*Action*: Discuss other models of progress that do not include normative 
techniques and assumptions about most likely paths for progress and 
development in the future. Examples to consider are RSS and XHTML 
Friends Network which were codified at a grass roots level. Since the 
specifications are not produced by a consortium/standards-body, are they 
normative? Also, open source development, such as Firefox, which is also 
community-based and not based on traditional assumptions of progress.

*Issue #5*

    "We are striving for success criteria that are written as testable
    assertions about content in its encoded form and to provide
    sufficient and testable techniques for encoding that content. It
    makes sense to think of WCAG as specifying success criteria for
    content as encoded for the Web and to think of the techniques
    documents as providing advice about how to do the actual encoding.
    The tests then verify whether the encoding has been done correctly. "

*Action*: Discuss adoption as a "consensus item."

*Issue #6*

    "Standard" used as both "the way most people do it" and "the way you
    must do it to conform." Suggestion to use "conventional" or
    "typical" for "the way most people do it."

*Action*: discuss definitions of standard and typical as possible 
consensus items.

*Issue #7*
Proposed definition for the term, "conventional and supported manner" as

    1. A manner prescribed in a technical specification defining the
    technologies used to implement the content.
    2. A manner which has become customary within the community of Web
    content developers at large, or among specialists in the design of
    accessible content.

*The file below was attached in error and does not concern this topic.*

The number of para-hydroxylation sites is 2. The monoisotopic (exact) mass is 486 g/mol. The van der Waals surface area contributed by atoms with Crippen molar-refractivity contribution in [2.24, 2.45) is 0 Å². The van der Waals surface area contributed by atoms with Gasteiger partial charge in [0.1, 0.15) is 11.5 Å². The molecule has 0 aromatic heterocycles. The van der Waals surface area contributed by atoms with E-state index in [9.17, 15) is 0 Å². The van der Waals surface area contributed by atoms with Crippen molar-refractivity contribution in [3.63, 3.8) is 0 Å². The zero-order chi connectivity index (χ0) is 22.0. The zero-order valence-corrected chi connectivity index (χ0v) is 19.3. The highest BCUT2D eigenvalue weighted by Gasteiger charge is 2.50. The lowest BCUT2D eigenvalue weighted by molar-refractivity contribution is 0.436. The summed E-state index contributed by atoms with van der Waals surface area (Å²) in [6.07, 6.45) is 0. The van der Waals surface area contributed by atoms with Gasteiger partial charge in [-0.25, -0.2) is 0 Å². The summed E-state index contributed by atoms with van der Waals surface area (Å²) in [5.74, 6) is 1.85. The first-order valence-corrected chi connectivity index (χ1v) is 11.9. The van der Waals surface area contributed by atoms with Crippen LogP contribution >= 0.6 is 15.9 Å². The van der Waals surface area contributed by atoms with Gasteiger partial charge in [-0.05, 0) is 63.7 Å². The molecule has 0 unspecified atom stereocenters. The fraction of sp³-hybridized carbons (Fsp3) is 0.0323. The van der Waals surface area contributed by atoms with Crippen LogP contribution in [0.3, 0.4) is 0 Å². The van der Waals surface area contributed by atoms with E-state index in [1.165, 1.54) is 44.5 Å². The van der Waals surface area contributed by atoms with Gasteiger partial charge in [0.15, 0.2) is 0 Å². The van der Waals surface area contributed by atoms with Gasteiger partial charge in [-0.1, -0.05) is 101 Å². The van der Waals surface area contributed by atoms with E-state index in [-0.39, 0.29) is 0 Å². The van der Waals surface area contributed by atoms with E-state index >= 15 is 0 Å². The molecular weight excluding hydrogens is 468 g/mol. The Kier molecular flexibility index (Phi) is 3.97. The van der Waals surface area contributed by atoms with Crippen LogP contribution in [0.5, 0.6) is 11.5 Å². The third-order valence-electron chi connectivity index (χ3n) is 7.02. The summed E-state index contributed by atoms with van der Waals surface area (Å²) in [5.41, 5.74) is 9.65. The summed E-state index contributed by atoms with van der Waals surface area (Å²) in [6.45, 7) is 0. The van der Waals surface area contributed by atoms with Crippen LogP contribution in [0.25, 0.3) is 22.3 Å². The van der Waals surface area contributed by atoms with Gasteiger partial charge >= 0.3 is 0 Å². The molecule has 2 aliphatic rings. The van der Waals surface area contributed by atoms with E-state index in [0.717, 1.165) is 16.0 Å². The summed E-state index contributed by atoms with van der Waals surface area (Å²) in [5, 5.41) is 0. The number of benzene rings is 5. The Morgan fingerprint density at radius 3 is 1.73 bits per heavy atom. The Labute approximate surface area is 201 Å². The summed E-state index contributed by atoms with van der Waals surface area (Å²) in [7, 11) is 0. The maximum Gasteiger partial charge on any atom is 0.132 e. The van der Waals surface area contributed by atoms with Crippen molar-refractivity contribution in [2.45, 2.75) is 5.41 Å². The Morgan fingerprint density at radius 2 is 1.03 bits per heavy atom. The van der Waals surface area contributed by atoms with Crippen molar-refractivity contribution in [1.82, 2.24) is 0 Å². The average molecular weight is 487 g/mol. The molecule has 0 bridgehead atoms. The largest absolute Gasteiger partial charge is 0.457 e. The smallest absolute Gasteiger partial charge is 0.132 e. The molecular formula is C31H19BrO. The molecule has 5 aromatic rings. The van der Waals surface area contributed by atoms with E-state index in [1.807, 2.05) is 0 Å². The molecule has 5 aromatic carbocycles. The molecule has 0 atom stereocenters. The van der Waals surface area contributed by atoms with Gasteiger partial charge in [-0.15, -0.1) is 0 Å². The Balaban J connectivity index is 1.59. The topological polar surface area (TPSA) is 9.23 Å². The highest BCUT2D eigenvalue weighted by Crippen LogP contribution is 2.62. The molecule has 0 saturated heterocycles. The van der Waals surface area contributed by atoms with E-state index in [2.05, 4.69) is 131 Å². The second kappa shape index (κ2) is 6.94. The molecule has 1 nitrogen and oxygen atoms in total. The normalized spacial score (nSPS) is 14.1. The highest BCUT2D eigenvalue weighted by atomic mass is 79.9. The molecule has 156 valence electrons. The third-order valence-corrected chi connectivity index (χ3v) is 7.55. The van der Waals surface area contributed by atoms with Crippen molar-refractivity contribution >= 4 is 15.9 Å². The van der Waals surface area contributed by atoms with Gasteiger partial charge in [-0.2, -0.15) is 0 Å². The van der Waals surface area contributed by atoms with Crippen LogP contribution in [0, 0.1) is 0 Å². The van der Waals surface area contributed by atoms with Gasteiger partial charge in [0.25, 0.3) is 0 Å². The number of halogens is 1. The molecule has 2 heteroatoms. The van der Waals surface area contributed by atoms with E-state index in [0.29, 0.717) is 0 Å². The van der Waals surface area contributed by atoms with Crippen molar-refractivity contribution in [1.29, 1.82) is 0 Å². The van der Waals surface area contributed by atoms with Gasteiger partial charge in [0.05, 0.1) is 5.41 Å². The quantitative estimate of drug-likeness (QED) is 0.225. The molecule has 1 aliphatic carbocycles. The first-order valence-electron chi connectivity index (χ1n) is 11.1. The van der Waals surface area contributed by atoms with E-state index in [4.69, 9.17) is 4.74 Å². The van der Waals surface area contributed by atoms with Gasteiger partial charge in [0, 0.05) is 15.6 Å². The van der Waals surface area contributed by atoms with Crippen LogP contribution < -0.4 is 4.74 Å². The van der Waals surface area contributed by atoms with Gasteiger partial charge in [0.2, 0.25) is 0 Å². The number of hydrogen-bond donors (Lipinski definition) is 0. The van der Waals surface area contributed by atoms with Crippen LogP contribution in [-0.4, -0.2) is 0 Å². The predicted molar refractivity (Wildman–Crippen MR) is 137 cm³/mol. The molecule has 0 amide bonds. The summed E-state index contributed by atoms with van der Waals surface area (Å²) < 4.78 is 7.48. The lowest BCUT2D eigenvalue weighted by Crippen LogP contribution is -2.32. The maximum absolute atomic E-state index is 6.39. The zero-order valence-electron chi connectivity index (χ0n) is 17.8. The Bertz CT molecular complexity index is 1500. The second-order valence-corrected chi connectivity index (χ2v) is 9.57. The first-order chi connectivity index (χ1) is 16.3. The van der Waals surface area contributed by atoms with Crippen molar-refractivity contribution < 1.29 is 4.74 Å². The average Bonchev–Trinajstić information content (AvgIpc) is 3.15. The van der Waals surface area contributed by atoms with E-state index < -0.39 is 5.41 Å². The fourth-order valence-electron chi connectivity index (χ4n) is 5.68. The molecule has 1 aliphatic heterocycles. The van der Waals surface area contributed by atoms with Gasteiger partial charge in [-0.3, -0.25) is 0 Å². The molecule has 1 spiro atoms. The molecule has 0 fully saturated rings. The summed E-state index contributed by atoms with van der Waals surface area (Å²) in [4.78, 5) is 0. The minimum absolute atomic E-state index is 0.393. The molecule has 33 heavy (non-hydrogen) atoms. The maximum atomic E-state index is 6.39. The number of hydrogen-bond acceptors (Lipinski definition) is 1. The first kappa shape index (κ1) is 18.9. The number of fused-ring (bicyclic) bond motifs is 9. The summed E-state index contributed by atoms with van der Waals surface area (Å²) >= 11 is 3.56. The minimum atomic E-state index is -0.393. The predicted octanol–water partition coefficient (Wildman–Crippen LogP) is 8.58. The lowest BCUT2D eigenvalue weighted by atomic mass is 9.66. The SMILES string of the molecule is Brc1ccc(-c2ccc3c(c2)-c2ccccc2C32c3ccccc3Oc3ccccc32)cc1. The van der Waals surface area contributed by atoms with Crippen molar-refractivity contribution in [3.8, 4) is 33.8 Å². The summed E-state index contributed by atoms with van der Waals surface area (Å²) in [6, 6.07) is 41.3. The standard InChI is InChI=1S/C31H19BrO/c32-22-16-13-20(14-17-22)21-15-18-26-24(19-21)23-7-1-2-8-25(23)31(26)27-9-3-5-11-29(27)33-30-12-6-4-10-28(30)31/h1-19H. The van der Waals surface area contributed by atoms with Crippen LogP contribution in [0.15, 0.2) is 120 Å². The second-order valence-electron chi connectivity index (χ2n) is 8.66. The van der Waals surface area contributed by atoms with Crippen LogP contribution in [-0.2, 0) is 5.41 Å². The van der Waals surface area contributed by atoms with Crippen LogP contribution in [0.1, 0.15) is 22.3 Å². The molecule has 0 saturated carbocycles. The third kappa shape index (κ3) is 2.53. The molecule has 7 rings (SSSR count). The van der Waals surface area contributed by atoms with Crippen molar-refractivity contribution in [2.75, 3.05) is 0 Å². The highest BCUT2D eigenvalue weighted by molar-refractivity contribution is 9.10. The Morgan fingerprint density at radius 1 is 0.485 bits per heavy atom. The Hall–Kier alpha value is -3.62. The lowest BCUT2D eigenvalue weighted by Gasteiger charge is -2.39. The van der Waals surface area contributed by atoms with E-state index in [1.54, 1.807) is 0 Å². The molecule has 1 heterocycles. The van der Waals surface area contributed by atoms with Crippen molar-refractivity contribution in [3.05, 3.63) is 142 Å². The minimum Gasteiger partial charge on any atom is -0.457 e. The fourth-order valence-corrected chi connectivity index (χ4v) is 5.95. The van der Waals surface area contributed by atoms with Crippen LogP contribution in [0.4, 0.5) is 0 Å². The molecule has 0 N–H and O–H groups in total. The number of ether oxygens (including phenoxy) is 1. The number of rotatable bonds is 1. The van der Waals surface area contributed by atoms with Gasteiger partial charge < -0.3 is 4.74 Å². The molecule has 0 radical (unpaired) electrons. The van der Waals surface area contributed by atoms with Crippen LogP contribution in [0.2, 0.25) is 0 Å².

With a claim that: "Supported" would have to be defined in terms of
    implementation by user agents or other applicable tools (e.g.,
    content validation and testing software). Again, it would have to be
    decided what the minimum necessary level of implementation was,
    bringing us back to the difficult question of user agent support.

*Action*: discuss proposal.

*Issue #8*

    "The baseline responsibility falls to authors and publishers who
    know their audiences. Authors will adjust baseline using a variety
    of data: access logs, published data, word of mouth, client
    requirements, and financial constraints. "

*Action*: Discuss where decision makers will get information and what 
information they will need.

*Issue #9*

    "How do authors identify the level at which they have set their
    baseline? Moreover, how do they claim compliance if their baseline
    is below WCAG published baseline? Is it possible to test varying

*Action*: Discuss.
*Action*: Ask Neil what he meant by, "WCAG published baseline."

*Issue #10*

    "The most that should be required by WCAG 2.0 is that there either
    exist a UAAG 1.0-conformant implementation of the technologies
    relied upon by the content; or such repair techniques be implemented
    as to compensate for the shortfall of at least one implementation
    from UAAG 1.0.
    Informative advice regarding user agent support should be provided